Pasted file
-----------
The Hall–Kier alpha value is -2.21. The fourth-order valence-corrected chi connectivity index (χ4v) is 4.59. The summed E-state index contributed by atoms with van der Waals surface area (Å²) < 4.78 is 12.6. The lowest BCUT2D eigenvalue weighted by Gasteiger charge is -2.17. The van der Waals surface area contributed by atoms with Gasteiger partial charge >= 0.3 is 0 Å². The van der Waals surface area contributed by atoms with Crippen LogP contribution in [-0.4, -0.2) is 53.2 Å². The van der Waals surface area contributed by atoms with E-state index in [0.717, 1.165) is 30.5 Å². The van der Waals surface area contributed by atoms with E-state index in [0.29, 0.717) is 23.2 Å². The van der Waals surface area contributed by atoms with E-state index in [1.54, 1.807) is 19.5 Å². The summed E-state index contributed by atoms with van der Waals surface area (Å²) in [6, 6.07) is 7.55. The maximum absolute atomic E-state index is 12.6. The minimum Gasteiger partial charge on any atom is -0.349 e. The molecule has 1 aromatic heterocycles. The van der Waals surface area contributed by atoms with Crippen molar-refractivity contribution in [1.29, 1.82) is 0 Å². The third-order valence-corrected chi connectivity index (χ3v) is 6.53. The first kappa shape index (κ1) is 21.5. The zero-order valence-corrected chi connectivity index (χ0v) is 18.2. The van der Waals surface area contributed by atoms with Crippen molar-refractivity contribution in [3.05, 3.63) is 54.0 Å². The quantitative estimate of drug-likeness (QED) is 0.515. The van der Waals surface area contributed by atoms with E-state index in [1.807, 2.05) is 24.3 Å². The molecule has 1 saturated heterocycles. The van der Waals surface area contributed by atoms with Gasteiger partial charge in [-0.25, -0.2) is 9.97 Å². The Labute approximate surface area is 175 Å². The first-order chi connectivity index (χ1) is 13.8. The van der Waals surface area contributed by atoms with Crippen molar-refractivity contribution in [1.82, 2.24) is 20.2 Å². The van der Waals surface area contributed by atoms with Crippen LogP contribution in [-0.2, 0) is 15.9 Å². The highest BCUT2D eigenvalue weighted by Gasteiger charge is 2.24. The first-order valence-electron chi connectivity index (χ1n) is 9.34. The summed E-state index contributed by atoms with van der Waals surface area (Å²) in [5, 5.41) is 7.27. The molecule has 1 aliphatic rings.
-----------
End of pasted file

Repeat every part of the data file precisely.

The Hall–Kier alpha value is -2.21. The fourth-order valence-corrected chi connectivity index (χ4v) is 4.59. The summed E-state index contributed by atoms with van der Waals surface area (Å²) < 4.78 is 12.6. The lowest BCUT2D eigenvalue weighted by Gasteiger charge is -2.17. The van der Waals surface area contributed by atoms with Gasteiger partial charge >= 0.3 is 0 Å². The van der Waals surface area contributed by atoms with Crippen LogP contribution in [-0.4, -0.2) is 53.2 Å². The van der Waals surface area contributed by atoms with E-state index in [0.717, 1.165) is 30.5 Å². The van der Waals surface area contributed by atoms with E-state index in [0.29, 0.717) is 23.2 Å². The van der Waals surface area contributed by atoms with E-state index in [1.54, 1.807) is 19.5 Å². The summed E-state index contributed by atoms with van der Waals surface area (Å²) in [6, 6.07) is 7.55. The maximum absolute atomic E-state index is 12.6. The minimum Gasteiger partial charge on any atom is -0.349 e. The molecule has 1 aromatic heterocycles. The van der Waals surface area contributed by atoms with Crippen molar-refractivity contribution in [1.29, 1.82) is 0 Å². The third-order valence-corrected chi connectivity index (χ3v) is 6.53. The first kappa shape index (κ1) is 21.5. The zero-order valence-corrected chi connectivity index (χ0v) is 18.2. The van der Waals surface area contributed by atoms with Crippen molar-refractivity contribution in [3.05, 3.63) is 54.0 Å². The quantitative estimate of drug-likeness (QED) is 0.515. The van der Waals surface area contributed by atoms with E-state index in [1.807, 2.05) is 24.3 Å². The molecule has 1 saturated heterocycles. The van der Waals surface area contributed by atoms with Gasteiger partial charge in [-0.25, -0.2) is 9.97 Å². The Labute approximate surface area is 175 Å². The first-order chi connectivity index (χ1) is 13.8. The van der Waals surface area contributed by atoms with Crippen molar-refractivity contribution in [1.82, 2.24) is 20.2 Å². The van der Waals surface area contributed by atoms with Crippen LogP contribution in [-0.2, 0) is 15.9 Å². The highest BCUT2D eigenvalue weighted by Gasteiger charge is 2.24. The first-order valence-electron chi connectivity index (χ1n) is 9.34. The summed E-state index contributed by atoms with van der Waals surface area (Å²) in [5, 5.41) is 7.27. The molecule has 1 aliphatic rings.